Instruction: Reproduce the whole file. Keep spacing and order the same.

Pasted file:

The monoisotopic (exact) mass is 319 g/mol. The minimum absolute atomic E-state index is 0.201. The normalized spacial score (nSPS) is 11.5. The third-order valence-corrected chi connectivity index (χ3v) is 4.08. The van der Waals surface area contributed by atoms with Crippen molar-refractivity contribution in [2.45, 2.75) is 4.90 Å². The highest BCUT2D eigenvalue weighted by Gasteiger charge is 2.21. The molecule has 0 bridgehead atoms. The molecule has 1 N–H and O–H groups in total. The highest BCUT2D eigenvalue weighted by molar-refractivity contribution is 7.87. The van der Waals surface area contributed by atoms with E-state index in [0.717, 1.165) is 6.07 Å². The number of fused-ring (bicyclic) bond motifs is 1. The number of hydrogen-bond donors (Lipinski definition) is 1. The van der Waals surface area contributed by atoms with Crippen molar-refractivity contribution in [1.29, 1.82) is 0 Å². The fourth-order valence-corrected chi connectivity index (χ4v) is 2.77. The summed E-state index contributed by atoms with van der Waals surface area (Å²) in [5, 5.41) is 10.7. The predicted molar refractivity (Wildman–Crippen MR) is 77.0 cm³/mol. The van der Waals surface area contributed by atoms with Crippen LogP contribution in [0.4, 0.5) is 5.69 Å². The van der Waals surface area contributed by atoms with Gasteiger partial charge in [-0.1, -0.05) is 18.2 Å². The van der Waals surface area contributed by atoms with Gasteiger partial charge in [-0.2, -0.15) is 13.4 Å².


The monoisotopic (exact) mass is 319 g/mol. The minimum absolute atomic E-state index is 0.201. The normalized spacial score (nSPS) is 11.5. The third-order valence-corrected chi connectivity index (χ3v) is 4.08. The van der Waals surface area contributed by atoms with Crippen molar-refractivity contribution in [2.45, 2.75) is 4.90 Å². The highest BCUT2D eigenvalue weighted by Gasteiger charge is 2.21. The molecule has 0 bridgehead atoms. The molecule has 1 N–H and O–H groups in total. The highest BCUT2D eigenvalue weighted by molar-refractivity contribution is 7.87. The van der Waals surface area contributed by atoms with E-state index in [0.717, 1.165) is 6.07 Å². The number of fused-ring (bicyclic) bond motifs is 1. The number of hydrogen-bond donors (Lipinski definition) is 1. The van der Waals surface area contributed by atoms with Crippen molar-refractivity contribution in [1.29, 1.82) is 0 Å². The fourth-order valence-corrected chi connectivity index (χ4v) is 2.77. The summed E-state index contributed by atoms with van der Waals surface area (Å²) in [5, 5.41) is 10.7. The predicted molar refractivity (Wildman–Crippen MR) is 77.0 cm³/mol. The van der Waals surface area contributed by atoms with Crippen LogP contribution in [0.4, 0.5) is 5.69 Å². The van der Waals surface area contributed by atoms with Gasteiger partial charge in [-0.1, -0.05) is 18.2 Å². The van der Waals surface area contributed by atoms with Gasteiger partial charge in [-0.2, -0.15) is 13.4 Å².